|Title: ||‘The’ nexus or ‘a’ nexus: an analysis of patterns in undergraduate education|
|Authors: ||Schouteden, Wendy|
Elen, Jan #
|Issue Date: ||Sep-2012 |
|Conference: ||European Conference on Educational Research location:Cadiz date:18- 21 September 2012|
|Abstract: ||General description
The relationship between teaching and research touches the core of higher education (Clark, 1997). In the last decade there has been a growing debate about the relation between research and teaching in both university and non-university higher education (Brew, 2006; Elen & Verburgh, 2008; Griffiths, 2004). Pleas for strengthening the link between teaching and research or enhancing the integration of research into teaching are common. Brew (2006), for example, states that the integration of research into teaching can contribute to the development of competencies, such as inquiry skills, which are essential to function in the emerging knowledge society. For non-university higher education, which originally did not have a research mandate and where research is relatively new in comparison to the traditional universities, research might be an even more complex and sensitive issue (Kyvik & Skodvin, 2003).To fully understand the relationship between teaching and research, it is necessary to learn how lecturers conceive research, what they aim at by integrating research into teaching and how they integrate research in their actual educational practices (Brew, 2001; Robertson & Bond, 2001; Rowland, 1996)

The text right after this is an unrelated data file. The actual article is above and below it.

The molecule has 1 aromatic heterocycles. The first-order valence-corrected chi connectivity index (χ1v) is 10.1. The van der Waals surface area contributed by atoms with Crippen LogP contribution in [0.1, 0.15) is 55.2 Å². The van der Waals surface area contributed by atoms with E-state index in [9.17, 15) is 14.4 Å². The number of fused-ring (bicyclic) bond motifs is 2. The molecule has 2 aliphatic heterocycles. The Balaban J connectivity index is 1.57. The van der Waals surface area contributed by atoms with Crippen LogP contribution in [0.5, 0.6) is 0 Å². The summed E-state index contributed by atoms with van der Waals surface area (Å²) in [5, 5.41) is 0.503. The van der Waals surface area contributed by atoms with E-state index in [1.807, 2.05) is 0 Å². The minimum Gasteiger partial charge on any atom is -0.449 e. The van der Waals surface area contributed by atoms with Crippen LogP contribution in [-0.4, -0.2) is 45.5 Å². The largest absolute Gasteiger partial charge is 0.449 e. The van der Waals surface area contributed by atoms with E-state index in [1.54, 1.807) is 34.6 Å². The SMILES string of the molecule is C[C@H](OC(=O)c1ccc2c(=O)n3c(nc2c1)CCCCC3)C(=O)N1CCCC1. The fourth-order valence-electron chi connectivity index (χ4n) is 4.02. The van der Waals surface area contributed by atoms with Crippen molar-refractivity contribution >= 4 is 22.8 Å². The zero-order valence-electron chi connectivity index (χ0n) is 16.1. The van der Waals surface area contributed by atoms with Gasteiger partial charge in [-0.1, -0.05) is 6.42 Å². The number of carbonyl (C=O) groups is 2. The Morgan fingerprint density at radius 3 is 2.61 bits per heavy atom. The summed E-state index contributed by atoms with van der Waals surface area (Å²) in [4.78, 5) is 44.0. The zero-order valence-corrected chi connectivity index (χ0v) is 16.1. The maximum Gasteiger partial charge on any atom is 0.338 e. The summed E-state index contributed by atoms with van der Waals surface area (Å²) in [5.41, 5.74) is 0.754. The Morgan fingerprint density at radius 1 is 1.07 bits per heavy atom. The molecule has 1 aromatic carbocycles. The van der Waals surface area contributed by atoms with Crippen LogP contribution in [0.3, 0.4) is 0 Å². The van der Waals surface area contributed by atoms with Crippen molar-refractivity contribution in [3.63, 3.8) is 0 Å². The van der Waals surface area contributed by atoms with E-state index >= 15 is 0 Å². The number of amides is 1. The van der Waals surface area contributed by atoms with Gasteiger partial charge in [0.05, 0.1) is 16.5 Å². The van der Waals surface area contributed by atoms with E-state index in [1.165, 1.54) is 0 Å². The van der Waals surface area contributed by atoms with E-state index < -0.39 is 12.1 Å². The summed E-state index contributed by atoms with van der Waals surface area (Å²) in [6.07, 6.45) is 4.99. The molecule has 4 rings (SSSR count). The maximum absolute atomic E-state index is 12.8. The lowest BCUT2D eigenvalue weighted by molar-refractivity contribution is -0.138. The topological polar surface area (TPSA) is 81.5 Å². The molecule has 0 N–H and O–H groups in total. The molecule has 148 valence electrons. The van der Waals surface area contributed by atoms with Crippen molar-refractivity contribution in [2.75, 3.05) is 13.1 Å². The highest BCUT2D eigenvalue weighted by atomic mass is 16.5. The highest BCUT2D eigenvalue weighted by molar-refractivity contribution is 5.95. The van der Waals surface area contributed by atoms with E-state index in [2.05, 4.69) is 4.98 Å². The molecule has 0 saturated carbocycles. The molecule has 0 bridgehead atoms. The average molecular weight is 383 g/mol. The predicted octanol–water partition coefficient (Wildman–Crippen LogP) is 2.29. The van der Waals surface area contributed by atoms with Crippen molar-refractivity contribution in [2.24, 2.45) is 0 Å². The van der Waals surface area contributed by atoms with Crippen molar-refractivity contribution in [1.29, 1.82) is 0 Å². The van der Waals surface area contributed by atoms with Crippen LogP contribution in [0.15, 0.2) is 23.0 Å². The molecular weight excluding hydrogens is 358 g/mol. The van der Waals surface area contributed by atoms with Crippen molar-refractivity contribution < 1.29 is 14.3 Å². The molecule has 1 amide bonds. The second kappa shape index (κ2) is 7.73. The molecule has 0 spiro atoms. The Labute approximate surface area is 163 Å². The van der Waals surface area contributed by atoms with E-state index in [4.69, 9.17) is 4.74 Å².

This study builds on research about academics’ conceptions of research (e.g. Akerlind, 2008; Brew, 2001; Prosser, Martin, Trigwell, Ramsden, & Middleton, 2008; Visser-Wijnveen, 2009). Brew (2001) interviewed senior researchers in universities and identified four qualitatively different ways in which research is understood: trading, journey, layer and domino variation. These are differentiated according to (a) whether they have an external product orientation or an internal process orientation and (b) the extent to which the researchers’ personal concerns influence their conceptions of research: whether the researchers themselves are in the forefront of their awareness or whether they appear to be incidental to their awareness. Visser-Wijnveen (2009) interviewed by means of metaphors academics about their conceptions of research. She distinguished five categories of research: disclosing patterns, searching for patterns, explaining patterns, pointing out patterns, and creating patterns. These categories are similar to the categories identified by Brew (2001).